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Overcome key challenges to grow your restaurant business


For most restaurant owners, the urge to grow comes along at some point. The pursuit of growth can bring great rewards, but usually comes with great challenges as well. What are those key challenges and how do you overcome them? Well, the answers to that depend upon where your starting point is as you contemplate growing your restaurant business.

Let’s talk about growing and how that might look different dependent upon your starting point.

For an existing, single-unit restaurant owner/operator, growth could mean:

Growing sales by adding services or meal dayparts

  • Adding breakfast or a late-night bar menu
  • Adding weekend brunch
  • Adding catering
  • Expanding takeout and/or delivery

Increasing your building size to add seating

  • Adding or expanding an outdoor patio area

While these scenarios come with challenges, these challenges are usually manageable by the owner or operator. They can control the environment in that single restaurant and can control the pace in which to integrate sales-building changes. The biggest challenges are usually time or capital related. But for a single unit restaurant owner, unless they have a great management team that can take on day-to-day tasks to handle, any expansion often means more demands upon their personal time. Obtaining capital can be another challenge, but one that can be overcome with a sound business plan, solid cash flow and a strong balance sheet.

For an operator that wants to grow from a single restaurant location to a second unit, the scenario is quite different.

You, as an owner that has developed, opened and operated a profitable restaurant concept can take pride in that. But you need to be able to put your pride aside and answer these questions honestly as you determine if you (and your restaurant) are ready to take on the multi-unit restaurant plunge:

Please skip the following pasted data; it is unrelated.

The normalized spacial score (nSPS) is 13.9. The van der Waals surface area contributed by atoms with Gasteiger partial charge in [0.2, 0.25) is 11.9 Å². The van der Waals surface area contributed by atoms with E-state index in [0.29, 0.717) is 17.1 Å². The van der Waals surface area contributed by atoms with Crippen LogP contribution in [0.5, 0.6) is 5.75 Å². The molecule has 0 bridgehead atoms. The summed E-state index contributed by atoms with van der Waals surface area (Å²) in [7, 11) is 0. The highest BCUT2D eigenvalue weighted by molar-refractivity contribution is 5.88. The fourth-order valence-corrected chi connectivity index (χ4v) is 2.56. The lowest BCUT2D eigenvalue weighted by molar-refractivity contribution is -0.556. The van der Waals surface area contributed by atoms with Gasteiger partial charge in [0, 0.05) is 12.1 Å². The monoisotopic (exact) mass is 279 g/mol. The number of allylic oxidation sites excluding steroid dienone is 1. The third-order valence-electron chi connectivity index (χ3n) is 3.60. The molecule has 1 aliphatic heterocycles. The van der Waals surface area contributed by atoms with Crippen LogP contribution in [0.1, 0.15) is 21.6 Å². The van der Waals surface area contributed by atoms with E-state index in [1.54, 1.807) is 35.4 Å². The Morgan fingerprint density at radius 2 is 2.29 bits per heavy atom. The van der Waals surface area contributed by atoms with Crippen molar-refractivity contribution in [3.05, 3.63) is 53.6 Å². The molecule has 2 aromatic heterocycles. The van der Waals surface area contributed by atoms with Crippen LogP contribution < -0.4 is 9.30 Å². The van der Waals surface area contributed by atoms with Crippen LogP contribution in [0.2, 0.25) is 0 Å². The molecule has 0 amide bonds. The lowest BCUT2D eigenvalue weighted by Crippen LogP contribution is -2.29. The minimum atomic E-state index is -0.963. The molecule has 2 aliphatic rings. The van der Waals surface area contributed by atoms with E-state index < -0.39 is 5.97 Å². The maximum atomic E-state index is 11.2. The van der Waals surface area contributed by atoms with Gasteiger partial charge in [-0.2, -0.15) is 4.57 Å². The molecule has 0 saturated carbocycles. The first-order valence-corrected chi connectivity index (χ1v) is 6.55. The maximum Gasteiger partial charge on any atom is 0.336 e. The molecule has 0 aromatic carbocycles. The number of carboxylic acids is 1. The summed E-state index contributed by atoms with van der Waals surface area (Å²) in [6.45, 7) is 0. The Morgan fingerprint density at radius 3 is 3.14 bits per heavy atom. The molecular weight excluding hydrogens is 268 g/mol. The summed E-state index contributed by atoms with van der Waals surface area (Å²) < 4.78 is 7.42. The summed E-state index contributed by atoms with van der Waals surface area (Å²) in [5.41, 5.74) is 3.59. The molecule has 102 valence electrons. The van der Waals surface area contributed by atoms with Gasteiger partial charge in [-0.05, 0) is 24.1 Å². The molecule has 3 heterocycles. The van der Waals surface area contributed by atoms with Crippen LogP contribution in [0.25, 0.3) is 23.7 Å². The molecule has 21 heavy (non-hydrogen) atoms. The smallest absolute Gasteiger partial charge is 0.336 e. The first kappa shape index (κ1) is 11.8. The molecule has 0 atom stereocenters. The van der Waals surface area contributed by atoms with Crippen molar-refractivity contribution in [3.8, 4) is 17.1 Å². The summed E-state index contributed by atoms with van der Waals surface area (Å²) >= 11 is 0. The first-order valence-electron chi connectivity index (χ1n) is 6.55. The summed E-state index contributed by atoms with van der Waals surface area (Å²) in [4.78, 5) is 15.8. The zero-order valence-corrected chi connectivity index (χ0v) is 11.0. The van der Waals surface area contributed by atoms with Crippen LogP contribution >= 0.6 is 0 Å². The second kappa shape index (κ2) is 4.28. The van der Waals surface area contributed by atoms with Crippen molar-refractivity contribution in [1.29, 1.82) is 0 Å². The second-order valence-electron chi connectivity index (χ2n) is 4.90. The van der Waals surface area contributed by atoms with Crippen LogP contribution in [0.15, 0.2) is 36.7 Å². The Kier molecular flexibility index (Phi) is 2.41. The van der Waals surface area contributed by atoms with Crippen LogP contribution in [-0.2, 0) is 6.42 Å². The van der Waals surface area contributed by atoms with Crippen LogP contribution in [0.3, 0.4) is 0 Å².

• Is your first location successful because of the appeal of the concept, the menu, and the quality of the food and service? Or is the location just so good (or is the competition just so lacking), that it has overcome mediocrity in these areas and succeeded despite being mediocre?
  • Ask yourself if the concept, menu and service levels are consistently where they need to be in terms of earning business from potential guests in new locations where competition may be more challenging.
  • Can you identify your “one big thing” that sets your restaurant concept apart? Often called a “USP,” it is your “unique selling proposition.” It can’t be just “great food” or “great service.” Your competitors will lay claim to those attributes as well. You may need to reflect upon this to come up with your one big thing.
  • Weigh your expectations of what a second location can do financially against the first location. Are the demographics similar? Does the second location have easy ingress/egress, visibility, strong traffic counts, and accessibility? Build an objectively honest business plan with very realistic sales projections.
  • How will you manage a second location? Dividing your time between two locations may work initially, but it is not a good long-term solution. Will the first location suffer if you are not there all the time? Do you have the talented people you will need to grow?
  • Do you have the systems in place to replicate the success of your first restaurant? If you are going to grow your business successfully, you absolutely MUST have a system in place for every aspect of your operation.
When we take this scenario one step further and look at a small multi-unit restaurant group that wants to continue to grow their business through opening additional units, we see that some challenges remain the same and others are new:
  • Once again, do you have the systems in place to successfully replicate your restaurants with the same results? The larger you grow, the more critical those systems become.
  • Do you have someone in the organization that has the skill set to lead a larger group of restaurants? A tactical, operations-based skillset is critical for leaders of groups up to around 25 restaurants. Once you start to contemplate growth beyond that number, the necessary skill set of the leader can evolve into a more strategic set of skills. For example, the ability to evaluate growth through franchising versus solely through company-owned restaurants becomes more important. The ability to determine how to build your brand in new markets becomes more important. The ability to identify, recruit, hire, develop, and empower other leaders within your company becomes more important.